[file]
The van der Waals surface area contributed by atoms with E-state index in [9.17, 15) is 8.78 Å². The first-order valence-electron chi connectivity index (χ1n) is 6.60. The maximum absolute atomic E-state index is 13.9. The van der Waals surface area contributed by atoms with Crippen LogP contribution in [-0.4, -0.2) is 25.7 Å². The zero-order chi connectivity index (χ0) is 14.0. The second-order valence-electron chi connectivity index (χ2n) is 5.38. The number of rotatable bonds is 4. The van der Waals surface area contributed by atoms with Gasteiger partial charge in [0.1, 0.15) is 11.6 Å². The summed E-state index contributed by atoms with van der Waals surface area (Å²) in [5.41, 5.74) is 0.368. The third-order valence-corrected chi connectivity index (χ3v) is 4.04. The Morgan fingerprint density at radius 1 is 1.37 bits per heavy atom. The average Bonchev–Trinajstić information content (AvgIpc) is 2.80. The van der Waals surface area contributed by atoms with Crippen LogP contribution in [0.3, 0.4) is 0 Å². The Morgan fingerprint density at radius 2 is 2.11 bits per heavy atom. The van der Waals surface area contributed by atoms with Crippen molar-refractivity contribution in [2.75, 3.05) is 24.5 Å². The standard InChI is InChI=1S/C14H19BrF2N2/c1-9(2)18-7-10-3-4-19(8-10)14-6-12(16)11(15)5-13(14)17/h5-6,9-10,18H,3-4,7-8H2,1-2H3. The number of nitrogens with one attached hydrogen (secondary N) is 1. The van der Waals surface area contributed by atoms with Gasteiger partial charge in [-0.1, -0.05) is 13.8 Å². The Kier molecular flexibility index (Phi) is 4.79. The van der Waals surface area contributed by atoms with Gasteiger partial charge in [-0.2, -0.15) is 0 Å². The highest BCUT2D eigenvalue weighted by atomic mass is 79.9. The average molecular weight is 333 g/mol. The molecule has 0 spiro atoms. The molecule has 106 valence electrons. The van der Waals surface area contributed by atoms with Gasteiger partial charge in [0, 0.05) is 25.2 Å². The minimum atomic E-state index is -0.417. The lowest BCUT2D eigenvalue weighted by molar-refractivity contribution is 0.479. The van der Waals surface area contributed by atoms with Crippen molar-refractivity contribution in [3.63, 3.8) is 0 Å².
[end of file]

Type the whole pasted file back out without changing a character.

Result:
The van der Waals surface area contributed by atoms with E-state index in [9.17, 15) is 8.78 Å². The first-order valence-electron chi connectivity index (χ1n) is 6.60. The maximum absolute atomic E-state index is 13.9. The van der Waals surface area contributed by atoms with Crippen LogP contribution in [-0.4, -0.2) is 25.7 Å². The zero-order chi connectivity index (χ0) is 14.0. The second-order valence-electron chi connectivity index (χ2n) is 5.38. The number of rotatable bonds is 4. The van der Waals surface area contributed by atoms with Gasteiger partial charge in [0.1, 0.15) is 11.6 Å². The summed E-state index contributed by atoms with van der Waals surface area (Å²) in [5.41, 5.74) is 0.368. The third-order valence-corrected chi connectivity index (χ3v) is 4.04. The Morgan fingerprint density at radius 1 is 1.37 bits per heavy atom. The average Bonchev–Trinajstić information content (AvgIpc) is 2.80. The van der Waals surface area contributed by atoms with Crippen LogP contribution in [0.3, 0.4) is 0 Å². The Morgan fingerprint density at radius 2 is 2.11 bits per heavy atom. The van der Waals surface area contributed by atoms with Crippen molar-refractivity contribution in [2.75, 3.05) is 24.5 Å². The standard InChI is InChI=1S/C14H19BrF2N2/c1-9(2)18-7-10-3-4-19(8-10)14-6-12(16)11(15)5-13(14)17/h5-6,9-10,18H,3-4,7-8H2,1-2H3. The number of nitrogens with one attached hydrogen (secondary N) is 1. The van der Waals surface area contributed by atoms with Gasteiger partial charge in [-0.1, -0.05) is 13.8 Å². The Kier molecular flexibility index (Phi) is 4.79. The van der Waals surface area contributed by atoms with Gasteiger partial charge in [-0.2, -0.15) is 0 Å². The highest BCUT2D eigenvalue weighted by atomic mass is 79.9. The average molecular weight is 333 g/mol. The molecule has 0 spiro atoms. The molecule has 106 valence electrons. The van der Waals surface area contributed by atoms with Gasteiger partial charge in [0, 0.05) is 25.2 Å². The minimum atomic E-state index is -0.417. The lowest BCUT2D eigenvalue weighted by molar-refractivity contribution is 0.479. The van der Waals surface area contributed by atoms with Crippen molar-refractivity contribution in [3.63, 3.8) is 0 Å².